‘We don’t want to throw noodles against the wall’: Axios sees video as a complement, not focus

As some publishers go all-in on video, Axios is taking a more measured approach.

The 7-month-old publisher now has 77 full-time employees, but just three in editorial devoted full time to video. Meanwhile, Axios has rolled out 10 email newsletters, with plans for an upcoming subscription product. Rather than one-off videos, Axios is zeroing in on series.

“Trump 101″ explains all things Trump. “Almost Now” explores how emerging technologies like robots and artificial intelligence will impact economies. “Smarter Faster,” which is sponsored by JPMorgan Chase, examines how business leaders approach social problems like education inequality and municipal bankruptcies. “Sourced,” which launched last week, centers on Axios reporters discussing details related to their stories.

“Serializing our video production adds to our ability to reinforce our branding,” said Bubba Atkinson, managing editor at Axios. “We don’t want to throw random noodles at a wall.”

Like Axios’ articles, its videos are short. Most of them are under two minutes long. As seen below, the videos feature few graphics and usually focus on a single subject. “Smarter Faster” and “Almost Now” feature narration, while the other series do not. “Sourced” videos are unique among Axios’ videos for being shot on location rather than in a studio.


Each video gets published to Axios’s own website and to its Facebook, YouTube and Twitter accounts. Axios does not have an Instagram or Snapchat account.

Facebook accounts for the bulk of its video views. In June, Axios had about 1.6 million video views on Facebook, up from about 1 million views in April, according to Tubular Labs. Its YouTube channel has only about 25,000 views.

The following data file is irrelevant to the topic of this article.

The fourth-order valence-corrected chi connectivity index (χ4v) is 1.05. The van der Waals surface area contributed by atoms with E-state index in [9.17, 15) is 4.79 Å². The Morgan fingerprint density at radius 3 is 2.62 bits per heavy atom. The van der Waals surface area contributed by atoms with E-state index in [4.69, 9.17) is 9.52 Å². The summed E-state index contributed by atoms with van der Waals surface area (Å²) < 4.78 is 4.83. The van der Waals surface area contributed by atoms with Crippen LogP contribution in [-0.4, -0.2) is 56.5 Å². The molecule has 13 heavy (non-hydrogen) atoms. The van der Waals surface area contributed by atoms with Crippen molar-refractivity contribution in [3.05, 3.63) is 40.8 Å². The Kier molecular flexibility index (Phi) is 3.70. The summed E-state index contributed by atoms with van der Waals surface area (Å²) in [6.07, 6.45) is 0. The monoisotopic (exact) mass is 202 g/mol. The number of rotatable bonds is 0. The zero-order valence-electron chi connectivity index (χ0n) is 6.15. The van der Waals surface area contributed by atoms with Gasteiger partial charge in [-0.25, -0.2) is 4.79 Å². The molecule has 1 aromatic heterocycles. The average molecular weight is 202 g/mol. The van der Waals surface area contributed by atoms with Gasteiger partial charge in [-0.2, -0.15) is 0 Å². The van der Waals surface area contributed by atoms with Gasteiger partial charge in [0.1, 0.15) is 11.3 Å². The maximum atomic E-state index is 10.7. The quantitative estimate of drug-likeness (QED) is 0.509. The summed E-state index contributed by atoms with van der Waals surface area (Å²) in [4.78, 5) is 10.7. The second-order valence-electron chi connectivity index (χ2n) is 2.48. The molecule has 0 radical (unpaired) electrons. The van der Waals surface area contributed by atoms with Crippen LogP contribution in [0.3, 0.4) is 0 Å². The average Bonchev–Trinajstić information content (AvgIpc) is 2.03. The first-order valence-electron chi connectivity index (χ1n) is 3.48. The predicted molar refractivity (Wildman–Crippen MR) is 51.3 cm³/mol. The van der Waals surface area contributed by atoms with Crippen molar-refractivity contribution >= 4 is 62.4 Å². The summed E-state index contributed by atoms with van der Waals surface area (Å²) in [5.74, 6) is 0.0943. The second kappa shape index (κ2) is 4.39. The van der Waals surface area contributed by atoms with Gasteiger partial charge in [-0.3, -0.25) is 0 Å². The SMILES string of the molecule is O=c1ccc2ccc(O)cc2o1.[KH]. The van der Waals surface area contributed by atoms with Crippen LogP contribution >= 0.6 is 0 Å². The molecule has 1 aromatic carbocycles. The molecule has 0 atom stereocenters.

With a three-person video team, video is not the main focus at Axios. For comparison, Vox Media has about 20 staffers focused on its explainer video channel. The Atlantic has about a dozen employees creating videos that are underwritten by brands like Netflix and Microsoft.

Axios plans to hire more video producers by the end of the year, but the company declined to share how many people it anticipates hiring. The company also declined to provide details about its subscription model, which its founder Jim VandeHei said in November could cost $10,000 a year.

The “Smarter Faster” series is the only one currently being monetized. Just as Axios opts for custom units in lieu of display ads for its website and Apple News articles, the publisher plans to avoid inserting pre-rolls or mid-rolls into its videos, said Kendra Tucker, svp of audience and platforms at Axios.

“We’re hoping to first build an audience,” she said. “Then, over time, we’ll look at sponsorships to apply to a topic that a brand would be interested in.”

Photo via Axios


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